Modern Currency Wars: The United States versus Japan
AbstractIn 2013, through massive quantitative easing by the Bank of Japan (BOJ), the yen depreciated about 25% against the US dollar, stoking fears of Japan bashing by the US. However, this sharp depreciation simply restored the purchasing power parity of the yen with the dollar. Since 2008, quantitative easing by the BOJ has been similar to that carried out by the US Federal Reserve, the Bank of England, and the European Central Bank. So the BOJ can only be faulted as a currency belligerent if there is further significant yen depreciation. Led by the US, now all mature industrial countries are addicted to near-zero interest liquidity traps in both the short and long terms. Such ultra-low interest rates are causing lasting damage to the countries' financial systems, and to those of emerging markets, which naturally have higher interest rates. But exiting the trap creates a risk of chaos in long-term bond markets and is proving surprisingly difficult.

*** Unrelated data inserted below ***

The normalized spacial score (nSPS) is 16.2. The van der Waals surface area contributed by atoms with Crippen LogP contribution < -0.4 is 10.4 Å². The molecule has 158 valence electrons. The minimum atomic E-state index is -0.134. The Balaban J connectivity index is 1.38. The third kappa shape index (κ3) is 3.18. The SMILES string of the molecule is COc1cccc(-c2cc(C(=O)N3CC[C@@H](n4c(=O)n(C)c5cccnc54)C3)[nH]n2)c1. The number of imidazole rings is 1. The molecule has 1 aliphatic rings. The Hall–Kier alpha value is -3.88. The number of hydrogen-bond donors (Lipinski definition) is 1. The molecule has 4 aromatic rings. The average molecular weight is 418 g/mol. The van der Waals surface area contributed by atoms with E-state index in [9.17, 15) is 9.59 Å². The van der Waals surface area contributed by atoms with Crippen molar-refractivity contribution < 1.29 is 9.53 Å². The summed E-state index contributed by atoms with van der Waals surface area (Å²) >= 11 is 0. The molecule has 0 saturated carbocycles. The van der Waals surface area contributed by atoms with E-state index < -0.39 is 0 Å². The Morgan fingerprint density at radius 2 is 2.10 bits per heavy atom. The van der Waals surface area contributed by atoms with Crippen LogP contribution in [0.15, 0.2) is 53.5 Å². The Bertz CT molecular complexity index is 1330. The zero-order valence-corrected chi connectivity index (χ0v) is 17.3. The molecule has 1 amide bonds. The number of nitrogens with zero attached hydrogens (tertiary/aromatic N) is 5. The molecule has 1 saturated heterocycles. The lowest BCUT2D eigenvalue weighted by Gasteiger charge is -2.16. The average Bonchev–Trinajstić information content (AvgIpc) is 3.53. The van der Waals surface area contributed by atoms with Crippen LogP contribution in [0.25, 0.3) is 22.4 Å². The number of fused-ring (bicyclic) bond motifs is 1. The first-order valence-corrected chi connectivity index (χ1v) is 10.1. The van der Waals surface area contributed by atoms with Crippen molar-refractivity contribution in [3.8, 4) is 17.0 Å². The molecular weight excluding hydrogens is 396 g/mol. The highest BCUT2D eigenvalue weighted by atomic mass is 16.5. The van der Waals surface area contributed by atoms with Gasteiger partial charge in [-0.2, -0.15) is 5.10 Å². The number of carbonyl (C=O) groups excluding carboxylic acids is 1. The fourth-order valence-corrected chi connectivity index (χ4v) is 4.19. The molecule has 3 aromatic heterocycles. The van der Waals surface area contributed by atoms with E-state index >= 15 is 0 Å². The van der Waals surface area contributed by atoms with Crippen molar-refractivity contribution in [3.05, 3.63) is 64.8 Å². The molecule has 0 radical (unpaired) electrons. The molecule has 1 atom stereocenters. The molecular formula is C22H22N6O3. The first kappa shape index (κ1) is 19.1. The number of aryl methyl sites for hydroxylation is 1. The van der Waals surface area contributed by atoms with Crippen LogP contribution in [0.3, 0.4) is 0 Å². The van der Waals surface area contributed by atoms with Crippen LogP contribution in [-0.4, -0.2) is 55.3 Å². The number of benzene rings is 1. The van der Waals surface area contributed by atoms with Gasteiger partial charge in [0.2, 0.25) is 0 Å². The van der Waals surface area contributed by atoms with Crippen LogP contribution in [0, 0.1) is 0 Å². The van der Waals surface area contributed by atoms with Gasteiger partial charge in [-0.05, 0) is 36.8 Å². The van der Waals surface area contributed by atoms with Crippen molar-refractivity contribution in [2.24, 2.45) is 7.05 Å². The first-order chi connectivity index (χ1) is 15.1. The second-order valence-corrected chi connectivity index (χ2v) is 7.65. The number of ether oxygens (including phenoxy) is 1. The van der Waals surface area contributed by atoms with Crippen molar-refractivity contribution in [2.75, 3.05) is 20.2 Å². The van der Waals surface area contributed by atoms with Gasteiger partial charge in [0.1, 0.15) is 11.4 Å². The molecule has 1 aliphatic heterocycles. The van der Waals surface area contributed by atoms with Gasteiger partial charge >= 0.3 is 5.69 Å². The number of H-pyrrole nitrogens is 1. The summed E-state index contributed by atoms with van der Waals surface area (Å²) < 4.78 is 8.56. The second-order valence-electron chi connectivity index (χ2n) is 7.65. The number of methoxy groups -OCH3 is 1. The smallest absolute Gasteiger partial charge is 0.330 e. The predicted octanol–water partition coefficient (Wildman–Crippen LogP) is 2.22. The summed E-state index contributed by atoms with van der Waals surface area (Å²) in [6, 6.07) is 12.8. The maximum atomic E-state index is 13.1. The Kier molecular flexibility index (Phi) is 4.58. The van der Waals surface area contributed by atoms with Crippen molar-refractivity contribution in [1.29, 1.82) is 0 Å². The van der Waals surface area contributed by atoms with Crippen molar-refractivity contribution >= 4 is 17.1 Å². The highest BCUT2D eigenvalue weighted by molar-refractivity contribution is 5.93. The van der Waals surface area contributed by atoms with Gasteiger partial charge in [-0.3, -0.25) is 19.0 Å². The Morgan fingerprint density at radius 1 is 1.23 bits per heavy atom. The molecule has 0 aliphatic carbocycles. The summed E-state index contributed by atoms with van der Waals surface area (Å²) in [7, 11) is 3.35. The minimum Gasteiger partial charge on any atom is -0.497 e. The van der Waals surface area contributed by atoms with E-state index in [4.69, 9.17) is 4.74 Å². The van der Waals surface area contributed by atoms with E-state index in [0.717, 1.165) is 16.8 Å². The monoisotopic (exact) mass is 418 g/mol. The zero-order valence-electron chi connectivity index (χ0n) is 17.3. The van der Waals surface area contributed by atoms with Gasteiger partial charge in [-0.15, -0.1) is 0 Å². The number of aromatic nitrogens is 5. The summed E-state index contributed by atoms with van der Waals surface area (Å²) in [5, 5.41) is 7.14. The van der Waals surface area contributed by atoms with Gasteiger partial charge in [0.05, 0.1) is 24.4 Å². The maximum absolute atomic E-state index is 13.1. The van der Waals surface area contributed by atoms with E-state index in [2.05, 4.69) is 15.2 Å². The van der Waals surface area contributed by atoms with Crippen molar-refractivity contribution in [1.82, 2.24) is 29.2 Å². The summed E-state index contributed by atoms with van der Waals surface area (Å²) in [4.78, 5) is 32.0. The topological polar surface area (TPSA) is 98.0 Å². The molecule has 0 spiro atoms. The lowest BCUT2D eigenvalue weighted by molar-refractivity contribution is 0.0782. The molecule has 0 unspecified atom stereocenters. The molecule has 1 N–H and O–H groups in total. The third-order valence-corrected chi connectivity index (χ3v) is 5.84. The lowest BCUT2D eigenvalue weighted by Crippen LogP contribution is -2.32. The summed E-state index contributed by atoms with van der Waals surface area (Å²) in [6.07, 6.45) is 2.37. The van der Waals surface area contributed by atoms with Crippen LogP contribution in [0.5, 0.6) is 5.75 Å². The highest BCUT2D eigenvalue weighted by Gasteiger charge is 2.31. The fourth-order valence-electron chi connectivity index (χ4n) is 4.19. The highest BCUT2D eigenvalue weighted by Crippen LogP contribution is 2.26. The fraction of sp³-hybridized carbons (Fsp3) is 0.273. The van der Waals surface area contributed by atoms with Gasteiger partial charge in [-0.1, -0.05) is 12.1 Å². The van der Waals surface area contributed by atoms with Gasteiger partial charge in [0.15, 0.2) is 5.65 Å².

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Bibliographic InfoPaper provided by Asian Development Bank Institute in its series ADBI Working Papers with number 437.
Length: 25 pages
Date of creation: 10 Oct 2013
Date of revision:
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More information through EDIRC
currency wars; liquidity trap; quantitative easing; dollar versus yen; purchasing power parity;
Find related papers by JEL classification:
- F31 - International Economics - - International Finance - - - Foreign Exchange
- F32 - International Economics - - International Finance - - - Current Account Adjustment; Short-term Capital Movements
This paper has been announced in the following NEP Reports:
- NEP-ALL-2013-10-18 (All new papers)
- NEP-MON-2013-10-18 (Monetary Economics)
- NEP-OPM-2013-10-18 (Open Economy Macroeconomics)
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